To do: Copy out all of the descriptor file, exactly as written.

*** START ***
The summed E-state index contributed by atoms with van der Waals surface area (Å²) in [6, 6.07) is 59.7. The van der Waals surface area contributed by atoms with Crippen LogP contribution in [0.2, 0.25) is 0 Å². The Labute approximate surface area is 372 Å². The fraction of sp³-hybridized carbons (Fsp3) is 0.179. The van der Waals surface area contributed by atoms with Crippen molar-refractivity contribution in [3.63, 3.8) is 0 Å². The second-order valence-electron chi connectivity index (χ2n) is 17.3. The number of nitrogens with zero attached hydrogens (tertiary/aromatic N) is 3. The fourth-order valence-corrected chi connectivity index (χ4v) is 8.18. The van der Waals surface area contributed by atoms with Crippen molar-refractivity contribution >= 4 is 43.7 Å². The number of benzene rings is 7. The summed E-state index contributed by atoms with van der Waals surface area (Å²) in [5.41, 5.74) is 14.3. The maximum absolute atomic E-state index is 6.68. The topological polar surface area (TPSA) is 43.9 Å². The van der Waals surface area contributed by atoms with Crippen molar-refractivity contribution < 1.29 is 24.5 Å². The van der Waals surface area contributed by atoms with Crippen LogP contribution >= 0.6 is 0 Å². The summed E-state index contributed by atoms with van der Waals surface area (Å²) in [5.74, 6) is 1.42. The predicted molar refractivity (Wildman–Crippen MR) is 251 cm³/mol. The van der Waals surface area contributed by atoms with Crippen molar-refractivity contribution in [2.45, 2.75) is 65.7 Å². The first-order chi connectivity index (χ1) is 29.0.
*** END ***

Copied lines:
The summed E-state index contributed by atoms with van der Waals surface area (Å²) in [6, 6.07) is 59.7. The van der Waals surface area contributed by atoms with Crippen LogP contribution in [0.2, 0.25) is 0 Å². The Labute approximate surface area is 372 Å². The fraction of sp³-hybridized carbons (Fsp3) is 0.179. The van der Waals surface area contributed by atoms with Crippen molar-refractivity contribution in [3.63, 3.8) is 0 Å². The second-order valence-electron chi connectivity index (χ2n) is 17.3. The number of nitrogens with zero attached hydrogens (tertiary/aromatic N) is 3. The fourth-order valence-corrected chi connectivity index (χ4v) is 8.18. The van der Waals surface area contributed by atoms with Crippen molar-refractivity contribution >= 4 is 43.7 Å². The number of benzene rings is 7. The summed E-state index contributed by atoms with van der Waals surface area (Å²) in [5.41, 5.74) is 14.3. The maximum absolute atomic E-state index is 6.68. The topological polar surface area (TPSA) is 43.9 Å². The van der Waals surface area contributed by atoms with Crippen molar-refractivity contribution < 1.29 is 24.5 Å². The van der Waals surface area contributed by atoms with Crippen LogP contribution >= 0.6 is 0 Å². The summed E-state index contributed by atoms with van der Waals surface area (Å²) in [5.74, 6) is 1.42. The predicted molar refractivity (Wildman–Crippen MR) is 251 cm³/mol. The van der Waals surface area contributed by atoms with Crippen molar-refractivity contribution in [2.45, 2.75) is 65.7 Å². The first-order chi connectivity index (χ1) is 29.0.